Jeremy Melius, “Fossil-creatures” and the “mockeries of life”: Ruskin at Verona
While better known for his attachments to Venice (e.g. The Stones of Venice, 1851-53), the Victorian critic John Ruskin also found himself drawn repeatedly to the art and architecture of Verona. There, Ruskin developed a novel form of sculptural aesthetics, one based on an intuitive poetics of fossilization, fortification, and ambivalent reanimation of the dead. Transfixed by his encounters with the carved griffins supporting the Duomo’s portico, and with the elaborate constructions of the haunting Scaliger Tombs, Ruskin discovered at Verona a unique calibration between, as he put it, “civilization” and “chemical facts.” He found himself afflicted with “involuntary misgivings whether the churches were real churches, or only museums of practical geology”. Frozen like the fossil remains encased in Verona’s city walls, figures of architectural sculpture gave sensuous form to the dynamic interaction between human making and sculpture’s obstinate materiality. The encounter with sculpture unfolded as a bodily activation of geological substrata: an exhumation and making-present of the past, an enlivening of sculptural experience’s very ground. Tracing this encounter across Ruskin’s published and unpublished writings, as well as his extraordinary drawings of Verona’s monuments, this paper seeks to make sense of the critic’s traffic with the matter of sculpture, and its implications for our understanding of the medium’s aesthetic life.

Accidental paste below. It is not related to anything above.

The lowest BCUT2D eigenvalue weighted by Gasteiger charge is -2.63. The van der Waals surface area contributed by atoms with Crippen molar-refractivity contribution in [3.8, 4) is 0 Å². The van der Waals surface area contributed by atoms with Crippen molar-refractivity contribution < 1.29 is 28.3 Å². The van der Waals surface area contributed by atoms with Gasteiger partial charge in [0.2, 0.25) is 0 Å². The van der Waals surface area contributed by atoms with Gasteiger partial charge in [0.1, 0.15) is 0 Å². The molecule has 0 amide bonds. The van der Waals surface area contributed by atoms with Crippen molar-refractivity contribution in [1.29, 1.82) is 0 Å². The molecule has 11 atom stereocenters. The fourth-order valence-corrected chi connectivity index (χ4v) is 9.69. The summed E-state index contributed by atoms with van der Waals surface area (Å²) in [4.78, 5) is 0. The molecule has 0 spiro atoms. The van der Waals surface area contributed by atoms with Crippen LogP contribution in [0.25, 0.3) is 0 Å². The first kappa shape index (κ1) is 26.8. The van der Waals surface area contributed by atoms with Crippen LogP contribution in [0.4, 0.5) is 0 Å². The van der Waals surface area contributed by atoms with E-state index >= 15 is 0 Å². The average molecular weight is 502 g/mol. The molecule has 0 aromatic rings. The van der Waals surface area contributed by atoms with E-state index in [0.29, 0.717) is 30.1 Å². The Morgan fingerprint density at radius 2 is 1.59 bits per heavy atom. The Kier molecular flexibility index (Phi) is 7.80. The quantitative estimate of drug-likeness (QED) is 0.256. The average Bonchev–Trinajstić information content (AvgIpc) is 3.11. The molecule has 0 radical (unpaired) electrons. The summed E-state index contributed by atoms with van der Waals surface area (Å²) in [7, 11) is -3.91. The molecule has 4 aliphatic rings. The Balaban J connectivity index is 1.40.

Juliet Sperling, The Scalpel and the Stone
In response to the nineteenth-century viewer’s imagined caress, Hiram Powers’ Greek Slave “throbbed with life,” exhibiting a passionate shiver, a blushing cheek, a glisten of sweat. But while the carnal fantasy of sculpture turned to flesh has been almost a constant since antiquity, it was shocking, even outrageous, by sentimental American standards. Why did countless viewers break with polite convention and disclose illicit desires to touch the marble nude? This paper explores how a different sort of sculpture—the physically interactive anatomical model—helped rewrite one of art history’s oldest stories. Multiple venues on The Greek Slave’s journey across 1840s America were adjacent to new anatomical museums, where hands-on engagement with displayed objects was de rigueur. Through an analysis of specific anatomical models that brushed shoulders with Powers’ touring sculpture, I argue that for nineteenth century viewers, touch carried period-specific meanings that cut across the overlapping worlds of art and science. To avoid deception, one had to feel beneath the surface—a period sensibility that casts the Greek Slave’s persistent contradictions of polite and erotic, surgical and sensual, and most of all, white and other, in new light.